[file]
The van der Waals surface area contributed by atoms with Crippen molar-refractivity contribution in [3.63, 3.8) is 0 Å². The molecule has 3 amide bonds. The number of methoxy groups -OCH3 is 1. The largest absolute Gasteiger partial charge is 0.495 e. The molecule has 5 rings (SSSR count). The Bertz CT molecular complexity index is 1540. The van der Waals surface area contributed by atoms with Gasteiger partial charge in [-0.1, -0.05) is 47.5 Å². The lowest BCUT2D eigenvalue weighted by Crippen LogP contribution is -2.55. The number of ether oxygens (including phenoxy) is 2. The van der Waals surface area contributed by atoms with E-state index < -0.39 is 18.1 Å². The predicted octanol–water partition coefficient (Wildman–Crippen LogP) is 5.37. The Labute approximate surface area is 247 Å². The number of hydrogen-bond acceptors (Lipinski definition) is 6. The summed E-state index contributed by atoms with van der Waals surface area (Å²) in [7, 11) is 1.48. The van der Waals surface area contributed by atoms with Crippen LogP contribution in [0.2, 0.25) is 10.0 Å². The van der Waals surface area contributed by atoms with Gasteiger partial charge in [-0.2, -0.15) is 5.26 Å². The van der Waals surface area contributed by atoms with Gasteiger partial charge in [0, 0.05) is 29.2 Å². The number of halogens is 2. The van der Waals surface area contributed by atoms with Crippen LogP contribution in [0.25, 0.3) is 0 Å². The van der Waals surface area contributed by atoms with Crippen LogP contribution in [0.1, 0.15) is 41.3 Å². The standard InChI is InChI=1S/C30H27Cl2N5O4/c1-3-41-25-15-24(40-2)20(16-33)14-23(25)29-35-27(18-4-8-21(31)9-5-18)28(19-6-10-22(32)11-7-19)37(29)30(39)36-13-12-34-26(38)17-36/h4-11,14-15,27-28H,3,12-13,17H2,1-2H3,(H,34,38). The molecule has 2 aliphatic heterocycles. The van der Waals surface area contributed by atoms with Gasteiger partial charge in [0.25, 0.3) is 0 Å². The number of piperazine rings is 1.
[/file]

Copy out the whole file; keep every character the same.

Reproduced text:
The van der Waals surface area contributed by atoms with Crippen molar-refractivity contribution in [3.63, 3.8) is 0 Å². The molecule has 3 amide bonds. The number of methoxy groups -OCH3 is 1. The largest absolute Gasteiger partial charge is 0.495 e. The molecule has 5 rings (SSSR count). The Bertz CT molecular complexity index is 1540. The van der Waals surface area contributed by atoms with Gasteiger partial charge in [-0.1, -0.05) is 47.5 Å². The lowest BCUT2D eigenvalue weighted by Crippen LogP contribution is -2.55. The number of ether oxygens (including phenoxy) is 2. The van der Waals surface area contributed by atoms with E-state index < -0.39 is 18.1 Å². The predicted octanol–water partition coefficient (Wildman–Crippen LogP) is 5.37. The Labute approximate surface area is 247 Å². The number of hydrogen-bond acceptors (Lipinski definition) is 6. The summed E-state index contributed by atoms with van der Waals surface area (Å²) in [7, 11) is 1.48. The van der Waals surface area contributed by atoms with Crippen LogP contribution in [0.2, 0.25) is 10.0 Å². The van der Waals surface area contributed by atoms with Gasteiger partial charge in [-0.2, -0.15) is 5.26 Å². The van der Waals surface area contributed by atoms with Gasteiger partial charge in [0, 0.05) is 29.2 Å². The number of halogens is 2. The van der Waals surface area contributed by atoms with Crippen LogP contribution in [0.25, 0.3) is 0 Å². The van der Waals surface area contributed by atoms with Crippen LogP contribution in [0.1, 0.15) is 41.3 Å². The standard InChI is InChI=1S/C30H27Cl2N5O4/c1-3-41-25-15-24(40-2)20(16-33)14-23(25)29-35-27(18-4-8-21(31)9-5-18)28(19-6-10-22(32)11-7-19)37(29)30(39)36-13-12-34-26(38)17-36/h4-11,14-15,27-28H,3,12-13,17H2,1-2H3,(H,34,38). The molecule has 2 aliphatic heterocycles. The van der Waals surface area contributed by atoms with Gasteiger partial charge in [0.25, 0.3) is 0 Å². The number of piperazine rings is 1.